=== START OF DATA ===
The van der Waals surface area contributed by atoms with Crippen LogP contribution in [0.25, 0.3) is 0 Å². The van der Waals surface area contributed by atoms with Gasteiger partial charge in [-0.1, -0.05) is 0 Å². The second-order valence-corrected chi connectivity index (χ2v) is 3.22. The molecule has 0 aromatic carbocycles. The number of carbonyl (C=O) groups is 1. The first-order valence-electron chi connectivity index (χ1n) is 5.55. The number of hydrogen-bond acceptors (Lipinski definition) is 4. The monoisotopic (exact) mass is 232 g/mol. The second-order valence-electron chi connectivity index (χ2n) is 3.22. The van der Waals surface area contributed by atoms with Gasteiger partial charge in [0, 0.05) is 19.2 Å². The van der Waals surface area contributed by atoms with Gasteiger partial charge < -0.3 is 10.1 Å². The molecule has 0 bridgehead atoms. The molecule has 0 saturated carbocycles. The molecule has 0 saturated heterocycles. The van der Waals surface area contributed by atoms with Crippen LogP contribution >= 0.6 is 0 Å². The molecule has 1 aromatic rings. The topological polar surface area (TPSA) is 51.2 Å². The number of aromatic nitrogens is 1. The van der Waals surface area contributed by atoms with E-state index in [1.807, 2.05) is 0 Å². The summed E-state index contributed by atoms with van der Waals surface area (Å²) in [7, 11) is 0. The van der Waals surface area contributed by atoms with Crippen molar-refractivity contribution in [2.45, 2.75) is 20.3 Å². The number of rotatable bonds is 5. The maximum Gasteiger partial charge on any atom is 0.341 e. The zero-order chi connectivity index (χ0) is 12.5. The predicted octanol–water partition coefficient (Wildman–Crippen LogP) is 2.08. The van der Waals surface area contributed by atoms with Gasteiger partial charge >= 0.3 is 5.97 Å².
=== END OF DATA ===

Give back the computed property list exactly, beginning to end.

The van der Waals surface area contributed by atoms with Crippen LogP contribution in [0.25, 0.3) is 0 Å². The van der Waals surface area contributed by atoms with Gasteiger partial charge in [-0.1, -0.05) is 0 Å². The second-order valence-corrected chi connectivity index (χ2v) is 3.22. The molecule has 0 aromatic carbocycles. The number of carbonyl (C=O) groups is 1. The first-order valence-electron chi connectivity index (χ1n) is 5.55. The number of hydrogen-bond acceptors (Lipinski definition) is 4. The monoisotopic (exact) mass is 232 g/mol. The second-order valence-electron chi connectivity index (χ2n) is 3.22. The van der Waals surface area contributed by atoms with Gasteiger partial charge in [0, 0.05) is 19.2 Å². The van der Waals surface area contributed by atoms with Gasteiger partial charge < -0.3 is 10.1 Å². The molecule has 0 bridgehead atoms. The molecule has 0 saturated carbocycles. The molecule has 0 saturated heterocycles. The van der Waals surface area contributed by atoms with Crippen LogP contribution >= 0.6 is 0 Å². The molecule has 1 aromatic rings. The topological polar surface area (TPSA) is 51.2 Å². The number of aromatic nitrogens is 1. The van der Waals surface area contributed by atoms with E-state index in [1.807, 2.05) is 0 Å². The summed E-state index contributed by atoms with van der Waals surface area (Å²) in [7, 11) is 0. The van der Waals surface area contributed by atoms with Crippen molar-refractivity contribution in [2.45, 2.75) is 20.3 Å². The number of rotatable bonds is 5. The maximum Gasteiger partial charge on any atom is 0.341 e. The zero-order chi connectivity index (χ0) is 12.5. The predicted octanol–water partition coefficient (Wildman–Crippen LogP) is 2.08. The van der Waals surface area contributed by atoms with Gasteiger partial charge >= 0.3 is 5.97 Å².